What Goes Unnoticed: My Struggle With Depression

By James Finn

For most students, waking up in the morning is a chore. Hearing a blaring iPhone alarm at 7:00 in the morning instantly makes most teenagers irritable. But for me, and for the other 3 million Americans who struggle with depression, getting out of bed is one of many daily tasks that takes on another level of difficulty. Often, it can feel physically impossible. This morning, for example, I felt overcome by a deadening sense of lethargy that made dragging myself from my bed and into the shower a half-hour ordeal.

For the past nine months I have struggled with what was recently confirmed to me by a physician as “atypical depression,” the most common form of the illness, which is characterized by all of the stereotypical symptoms: lethargy, lack of motivation, hopelessness, deep sadness, and generally feeling disconnected. Depression seemed to strike all at once, after an encounter I had with an acquaintance who was contemplating suicide, but I had been struggling for a long time up to that point without realizing it. These nine months have been easily the most challenging period of my life.

On the surface, I fit the profile of your typical, functioning Tam student who has enjoyed many of the benefits that a place like Marin County has to offer. I’m an involved student, a committed athlete, an engaged member of Tam’s community through basketball, the Tam News, and Link Crew. I resemble hundreds of other kids at Tam who lead happy, full, engaged lives. I have plenty of people I’m close to. The circumstances present in my life are nowhere near as challenging as those faced by some Tam students on a daily basis. And because of all of this, most people who I’ve told I’m dealing with depression first responded by saying that they never would have guessed that there was anything wrong had I not told them. They have difficulty understanding how someone can smile and appear happy and can still be coping with this crippling illness.  It seems I’m too well-adjusted, too social, too successful, headed to too-good of a college to be unhappy. But my pursuit of all of these ideals constitutes a large part of the very reason that I am struggling.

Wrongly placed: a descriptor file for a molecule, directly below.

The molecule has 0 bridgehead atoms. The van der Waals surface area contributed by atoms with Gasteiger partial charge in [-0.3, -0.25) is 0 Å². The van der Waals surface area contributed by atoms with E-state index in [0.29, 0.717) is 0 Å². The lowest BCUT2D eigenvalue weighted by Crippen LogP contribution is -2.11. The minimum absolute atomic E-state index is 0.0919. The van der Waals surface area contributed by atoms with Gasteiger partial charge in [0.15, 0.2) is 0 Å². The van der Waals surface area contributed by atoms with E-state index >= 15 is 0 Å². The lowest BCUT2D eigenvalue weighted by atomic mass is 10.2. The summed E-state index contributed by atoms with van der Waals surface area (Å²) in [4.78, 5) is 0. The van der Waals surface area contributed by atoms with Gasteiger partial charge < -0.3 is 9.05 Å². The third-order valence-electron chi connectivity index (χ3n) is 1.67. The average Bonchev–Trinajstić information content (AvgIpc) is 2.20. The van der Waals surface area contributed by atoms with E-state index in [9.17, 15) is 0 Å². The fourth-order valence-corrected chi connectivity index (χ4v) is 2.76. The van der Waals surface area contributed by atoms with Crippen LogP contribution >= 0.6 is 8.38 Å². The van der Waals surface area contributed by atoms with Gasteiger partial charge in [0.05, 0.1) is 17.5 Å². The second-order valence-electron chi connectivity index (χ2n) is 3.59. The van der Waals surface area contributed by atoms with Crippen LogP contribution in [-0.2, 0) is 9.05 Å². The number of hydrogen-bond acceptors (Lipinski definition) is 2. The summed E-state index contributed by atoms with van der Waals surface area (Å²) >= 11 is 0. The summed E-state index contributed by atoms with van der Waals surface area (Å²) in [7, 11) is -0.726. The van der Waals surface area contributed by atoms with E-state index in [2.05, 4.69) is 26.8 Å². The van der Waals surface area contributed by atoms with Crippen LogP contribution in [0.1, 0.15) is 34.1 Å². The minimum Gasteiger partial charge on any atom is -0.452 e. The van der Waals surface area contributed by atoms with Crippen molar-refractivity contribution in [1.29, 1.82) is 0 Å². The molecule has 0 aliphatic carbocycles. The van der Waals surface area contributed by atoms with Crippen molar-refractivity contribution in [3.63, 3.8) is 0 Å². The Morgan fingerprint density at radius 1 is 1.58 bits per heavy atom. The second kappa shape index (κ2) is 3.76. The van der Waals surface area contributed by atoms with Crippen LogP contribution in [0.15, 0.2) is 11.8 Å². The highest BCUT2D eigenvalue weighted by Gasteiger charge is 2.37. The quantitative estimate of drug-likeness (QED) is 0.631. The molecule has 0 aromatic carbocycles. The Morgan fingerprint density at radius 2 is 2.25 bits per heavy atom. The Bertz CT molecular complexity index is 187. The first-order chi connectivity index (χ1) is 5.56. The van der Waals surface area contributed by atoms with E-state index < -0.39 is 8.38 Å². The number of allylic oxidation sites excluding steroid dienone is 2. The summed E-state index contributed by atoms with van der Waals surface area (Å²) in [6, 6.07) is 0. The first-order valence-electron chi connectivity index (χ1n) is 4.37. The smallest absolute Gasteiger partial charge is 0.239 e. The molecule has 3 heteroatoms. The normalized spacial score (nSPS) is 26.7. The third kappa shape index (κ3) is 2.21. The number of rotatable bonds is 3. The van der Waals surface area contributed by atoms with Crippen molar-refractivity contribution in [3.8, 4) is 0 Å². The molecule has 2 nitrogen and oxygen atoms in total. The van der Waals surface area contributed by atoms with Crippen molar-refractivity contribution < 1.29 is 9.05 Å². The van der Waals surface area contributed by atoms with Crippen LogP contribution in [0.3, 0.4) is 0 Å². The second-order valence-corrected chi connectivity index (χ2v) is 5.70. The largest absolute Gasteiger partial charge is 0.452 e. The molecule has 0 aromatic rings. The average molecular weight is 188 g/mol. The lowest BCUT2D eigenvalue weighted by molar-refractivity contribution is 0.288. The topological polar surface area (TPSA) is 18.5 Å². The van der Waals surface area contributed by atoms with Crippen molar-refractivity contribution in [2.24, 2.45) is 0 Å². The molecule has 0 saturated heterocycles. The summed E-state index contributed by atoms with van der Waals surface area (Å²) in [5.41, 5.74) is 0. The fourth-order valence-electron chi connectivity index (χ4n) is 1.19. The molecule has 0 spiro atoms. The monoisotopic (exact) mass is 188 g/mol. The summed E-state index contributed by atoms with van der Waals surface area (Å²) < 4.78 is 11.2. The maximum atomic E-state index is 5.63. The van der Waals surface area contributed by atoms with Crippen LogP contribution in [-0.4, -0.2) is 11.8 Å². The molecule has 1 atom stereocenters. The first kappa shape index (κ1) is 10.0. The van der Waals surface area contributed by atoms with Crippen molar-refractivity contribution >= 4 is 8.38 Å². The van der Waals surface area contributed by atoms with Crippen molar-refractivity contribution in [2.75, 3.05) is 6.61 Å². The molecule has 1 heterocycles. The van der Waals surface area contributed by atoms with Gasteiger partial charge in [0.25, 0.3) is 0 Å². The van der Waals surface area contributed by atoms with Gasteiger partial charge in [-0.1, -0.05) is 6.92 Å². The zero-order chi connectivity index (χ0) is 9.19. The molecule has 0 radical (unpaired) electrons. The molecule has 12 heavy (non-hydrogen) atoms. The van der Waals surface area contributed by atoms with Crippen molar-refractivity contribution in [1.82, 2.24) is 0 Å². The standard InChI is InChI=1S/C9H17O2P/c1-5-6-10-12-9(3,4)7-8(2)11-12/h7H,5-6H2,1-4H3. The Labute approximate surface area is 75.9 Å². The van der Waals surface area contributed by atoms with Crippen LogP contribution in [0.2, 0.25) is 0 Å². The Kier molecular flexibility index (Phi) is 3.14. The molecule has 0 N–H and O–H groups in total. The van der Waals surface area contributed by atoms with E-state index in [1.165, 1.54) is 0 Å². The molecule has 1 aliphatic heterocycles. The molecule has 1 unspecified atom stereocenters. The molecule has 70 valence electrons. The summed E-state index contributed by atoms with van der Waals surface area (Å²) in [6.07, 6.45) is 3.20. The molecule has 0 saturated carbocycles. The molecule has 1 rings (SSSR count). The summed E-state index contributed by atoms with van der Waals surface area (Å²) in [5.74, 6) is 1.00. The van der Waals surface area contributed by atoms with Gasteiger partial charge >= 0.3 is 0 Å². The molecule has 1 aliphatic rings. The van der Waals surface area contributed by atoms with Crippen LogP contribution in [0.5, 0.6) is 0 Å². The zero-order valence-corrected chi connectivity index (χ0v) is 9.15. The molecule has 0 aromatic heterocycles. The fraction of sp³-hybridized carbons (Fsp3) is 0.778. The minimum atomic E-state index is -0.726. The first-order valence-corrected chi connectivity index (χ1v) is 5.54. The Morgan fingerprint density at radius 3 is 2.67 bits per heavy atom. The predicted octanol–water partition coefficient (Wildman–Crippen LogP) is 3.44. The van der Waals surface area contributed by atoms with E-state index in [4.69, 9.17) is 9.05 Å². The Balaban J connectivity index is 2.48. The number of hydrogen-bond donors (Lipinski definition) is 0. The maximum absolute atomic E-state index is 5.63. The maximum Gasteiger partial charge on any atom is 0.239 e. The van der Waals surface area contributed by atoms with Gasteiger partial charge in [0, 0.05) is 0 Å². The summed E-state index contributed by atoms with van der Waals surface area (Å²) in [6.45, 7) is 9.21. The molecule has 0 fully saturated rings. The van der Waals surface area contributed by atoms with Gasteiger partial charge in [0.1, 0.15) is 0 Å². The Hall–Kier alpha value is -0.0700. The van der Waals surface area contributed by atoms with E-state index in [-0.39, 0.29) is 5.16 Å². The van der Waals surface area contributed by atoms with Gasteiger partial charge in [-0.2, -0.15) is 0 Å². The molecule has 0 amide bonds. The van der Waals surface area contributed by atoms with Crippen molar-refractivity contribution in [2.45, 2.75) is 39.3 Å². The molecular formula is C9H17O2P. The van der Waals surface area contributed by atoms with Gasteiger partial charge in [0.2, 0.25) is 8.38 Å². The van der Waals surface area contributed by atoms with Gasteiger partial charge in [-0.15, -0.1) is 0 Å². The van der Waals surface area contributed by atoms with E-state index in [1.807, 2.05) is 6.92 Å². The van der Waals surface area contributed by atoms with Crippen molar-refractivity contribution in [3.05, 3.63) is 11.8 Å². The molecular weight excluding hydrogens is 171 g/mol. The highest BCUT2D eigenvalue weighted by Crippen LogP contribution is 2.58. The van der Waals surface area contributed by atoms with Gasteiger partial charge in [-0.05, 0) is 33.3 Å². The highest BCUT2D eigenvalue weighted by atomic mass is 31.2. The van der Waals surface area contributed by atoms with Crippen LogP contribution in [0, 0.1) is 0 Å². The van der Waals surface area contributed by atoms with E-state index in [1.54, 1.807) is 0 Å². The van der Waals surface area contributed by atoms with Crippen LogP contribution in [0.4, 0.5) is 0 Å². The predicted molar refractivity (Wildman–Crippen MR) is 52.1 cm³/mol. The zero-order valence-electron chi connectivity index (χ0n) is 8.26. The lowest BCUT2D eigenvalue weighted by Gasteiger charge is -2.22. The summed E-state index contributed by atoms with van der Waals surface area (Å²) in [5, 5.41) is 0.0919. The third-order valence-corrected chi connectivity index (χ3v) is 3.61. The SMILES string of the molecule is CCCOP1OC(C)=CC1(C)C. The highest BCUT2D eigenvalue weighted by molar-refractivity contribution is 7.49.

The most misunderstood aspect of depression is that it is a true disease, an illness caused by neurological  imbalances in the mind that completely alter the ability to function as a normal, happy human being. Often, it arises in situations that would seem inconsequential to most people. Getting out of bed in the morning is just one of many daily tasks that becomes difficult when coping with this crippling imbalance.  Throughout the school day, I’m overcome by a deadening, enveloping, all-consuming lack of interest in absolutely anything—even subjects that have seized my interest for years. In a 2014 TED Talk, Andrew Solomon described depression  by saying that “happiness is not the opposite of depression—vitality is.”

That vitality is replaced by an equally powerful and enveloping sense of insidious hopelessness that makes me feel quite literally as though I will neither be happy again nor find interest in anything, and this feeling can persist for days without diminishing. I’m a huge Golden State Warriors fan, but I can’t remember the last time I enjoyed watching a game. Game One of the Western Conference Finals was yesterday, and I just wasn’t interested. I’ve loved English and writing ever since I can remember, but as I write this, the thought of sitting through another AP Lit class seems like nothing more than a mundane chore.

Social interaction can feel like a total pain, too—carrying on a simple conversation at break between third and fourth period isn’t always as easy as it seems. And as I walk to my car from class after school lets out, I’m often struck by an inexplicable urge to cry.